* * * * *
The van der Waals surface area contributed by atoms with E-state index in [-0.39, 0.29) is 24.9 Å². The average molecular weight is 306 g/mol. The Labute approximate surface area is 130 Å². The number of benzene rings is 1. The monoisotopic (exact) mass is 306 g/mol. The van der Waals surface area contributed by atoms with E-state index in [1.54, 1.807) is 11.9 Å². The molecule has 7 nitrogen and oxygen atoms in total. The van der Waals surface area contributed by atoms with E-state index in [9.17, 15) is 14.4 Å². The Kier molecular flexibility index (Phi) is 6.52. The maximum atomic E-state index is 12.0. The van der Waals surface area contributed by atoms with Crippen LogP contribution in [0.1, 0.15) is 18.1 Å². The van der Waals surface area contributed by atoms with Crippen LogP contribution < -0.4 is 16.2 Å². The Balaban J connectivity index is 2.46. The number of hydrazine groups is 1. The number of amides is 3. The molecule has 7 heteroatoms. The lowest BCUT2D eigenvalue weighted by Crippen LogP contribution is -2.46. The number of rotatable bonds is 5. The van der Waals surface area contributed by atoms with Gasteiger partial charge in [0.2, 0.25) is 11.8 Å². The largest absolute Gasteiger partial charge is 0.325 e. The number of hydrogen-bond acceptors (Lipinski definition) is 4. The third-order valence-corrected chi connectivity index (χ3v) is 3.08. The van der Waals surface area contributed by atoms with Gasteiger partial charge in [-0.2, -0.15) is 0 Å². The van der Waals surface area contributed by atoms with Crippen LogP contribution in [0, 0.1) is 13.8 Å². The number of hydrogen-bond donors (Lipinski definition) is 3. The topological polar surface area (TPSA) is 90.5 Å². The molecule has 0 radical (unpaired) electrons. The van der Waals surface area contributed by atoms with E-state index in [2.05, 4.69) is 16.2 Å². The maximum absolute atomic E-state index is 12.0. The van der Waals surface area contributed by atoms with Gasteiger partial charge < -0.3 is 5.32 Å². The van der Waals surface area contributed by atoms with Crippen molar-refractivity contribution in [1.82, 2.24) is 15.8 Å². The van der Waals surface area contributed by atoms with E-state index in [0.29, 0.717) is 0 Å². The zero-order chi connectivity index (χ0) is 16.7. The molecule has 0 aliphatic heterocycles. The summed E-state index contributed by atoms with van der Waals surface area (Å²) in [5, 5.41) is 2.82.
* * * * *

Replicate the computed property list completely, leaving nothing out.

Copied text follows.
The van der Waals surface area contributed by atoms with E-state index in [-0.39, 0.29) is 24.9 Å². The average molecular weight is 306 g/mol. The Labute approximate surface area is 130 Å². The number of benzene rings is 1. The monoisotopic (exact) mass is 306 g/mol. The van der Waals surface area contributed by atoms with E-state index in [1.54, 1.807) is 11.9 Å². The molecule has 7 nitrogen and oxygen atoms in total. The van der Waals surface area contributed by atoms with E-state index in [9.17, 15) is 14.4 Å². The Kier molecular flexibility index (Phi) is 6.52. The maximum atomic E-state index is 12.0. The van der Waals surface area contributed by atoms with Crippen LogP contribution in [0.1, 0.15) is 18.1 Å². The van der Waals surface area contributed by atoms with Crippen LogP contribution < -0.4 is 16.2 Å². The Balaban J connectivity index is 2.46. The number of hydrazine groups is 1. The number of amides is 3. The molecule has 7 heteroatoms. The lowest BCUT2D eigenvalue weighted by Crippen LogP contribution is -2.46. The number of rotatable bonds is 5. The van der Waals surface area contributed by atoms with Gasteiger partial charge in [0.2, 0.25) is 11.8 Å². The largest absolute Gasteiger partial charge is 0.325 e. The number of hydrogen-bond acceptors (Lipinski definition) is 4. The third-order valence-corrected chi connectivity index (χ3v) is 3.08. The van der Waals surface area contributed by atoms with Gasteiger partial charge in [-0.2, -0.15) is 0 Å². The van der Waals surface area contributed by atoms with Crippen LogP contribution in [0, 0.1) is 13.8 Å². The number of hydrogen-bond donors (Lipinski definition) is 3. The topological polar surface area (TPSA) is 90.5 Å². The molecule has 0 radical (unpaired) electrons. The van der Waals surface area contributed by atoms with E-state index in [2.05, 4.69) is 16.2 Å². The maximum absolute atomic E-state index is 12.0. The van der Waals surface area contributed by atoms with Gasteiger partial charge < -0.3 is 5.32 Å². The van der Waals surface area contributed by atoms with Crippen molar-refractivity contribution in [1.82, 2.24) is 15.8 Å². The van der Waals surface area contributed by atoms with E-state index in [0.29, 0.717) is 0 Å². The zero-order chi connectivity index (χ0) is 16.7. The molecule has 0 aliphatic heterocycles. The summed E-state index contributed by atoms with van der Waals surface area (Å²) in [5, 5.41) is 2.82.